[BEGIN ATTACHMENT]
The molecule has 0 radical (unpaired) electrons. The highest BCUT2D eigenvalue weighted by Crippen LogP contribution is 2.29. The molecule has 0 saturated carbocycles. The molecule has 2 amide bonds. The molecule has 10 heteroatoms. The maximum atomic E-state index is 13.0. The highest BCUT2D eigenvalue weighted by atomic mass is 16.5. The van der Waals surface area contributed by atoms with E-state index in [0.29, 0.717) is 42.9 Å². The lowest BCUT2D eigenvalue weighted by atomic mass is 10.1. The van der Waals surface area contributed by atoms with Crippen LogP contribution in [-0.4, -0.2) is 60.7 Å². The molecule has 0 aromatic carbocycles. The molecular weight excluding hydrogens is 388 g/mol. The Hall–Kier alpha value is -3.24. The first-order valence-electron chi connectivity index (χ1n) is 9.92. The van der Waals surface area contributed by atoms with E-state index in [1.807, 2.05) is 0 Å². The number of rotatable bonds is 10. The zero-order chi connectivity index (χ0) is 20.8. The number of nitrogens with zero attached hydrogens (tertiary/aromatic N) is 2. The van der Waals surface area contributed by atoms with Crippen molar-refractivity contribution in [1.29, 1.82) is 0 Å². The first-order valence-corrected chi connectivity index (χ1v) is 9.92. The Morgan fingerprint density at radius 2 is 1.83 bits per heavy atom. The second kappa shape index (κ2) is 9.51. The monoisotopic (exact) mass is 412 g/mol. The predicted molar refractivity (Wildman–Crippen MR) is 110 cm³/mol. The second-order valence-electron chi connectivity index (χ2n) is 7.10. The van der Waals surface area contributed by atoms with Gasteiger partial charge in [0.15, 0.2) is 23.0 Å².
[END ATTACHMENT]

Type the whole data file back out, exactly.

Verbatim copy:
The molecule has 0 radical (unpaired) electrons. The highest BCUT2D eigenvalue weighted by Crippen LogP contribution is 2.29. The molecule has 0 saturated carbocycles. The molecule has 2 amide bonds. The molecule has 10 heteroatoms. The maximum atomic E-state index is 13.0. The highest BCUT2D eigenvalue weighted by atomic mass is 16.5. The van der Waals surface area contributed by atoms with E-state index in [0.29, 0.717) is 42.9 Å². The lowest BCUT2D eigenvalue weighted by atomic mass is 10.1. The van der Waals surface area contributed by atoms with Crippen LogP contribution in [-0.4, -0.2) is 60.7 Å². The molecule has 0 aromatic carbocycles. The molecular weight excluding hydrogens is 388 g/mol. The Hall–Kier alpha value is -3.24. The first-order valence-electron chi connectivity index (χ1n) is 9.92. The van der Waals surface area contributed by atoms with E-state index in [1.807, 2.05) is 0 Å². The number of rotatable bonds is 10. The zero-order chi connectivity index (χ0) is 20.8. The number of nitrogens with zero attached hydrogens (tertiary/aromatic N) is 2. The van der Waals surface area contributed by atoms with Crippen molar-refractivity contribution in [1.29, 1.82) is 0 Å². The first-order valence-corrected chi connectivity index (χ1v) is 9.92. The Morgan fingerprint density at radius 2 is 1.83 bits per heavy atom. The second kappa shape index (κ2) is 9.51. The monoisotopic (exact) mass is 412 g/mol. The predicted molar refractivity (Wildman–Crippen MR) is 110 cm³/mol. The second-order valence-electron chi connectivity index (χ2n) is 7.10. The van der Waals surface area contributed by atoms with Gasteiger partial charge in [0.15, 0.2) is 23.0 Å².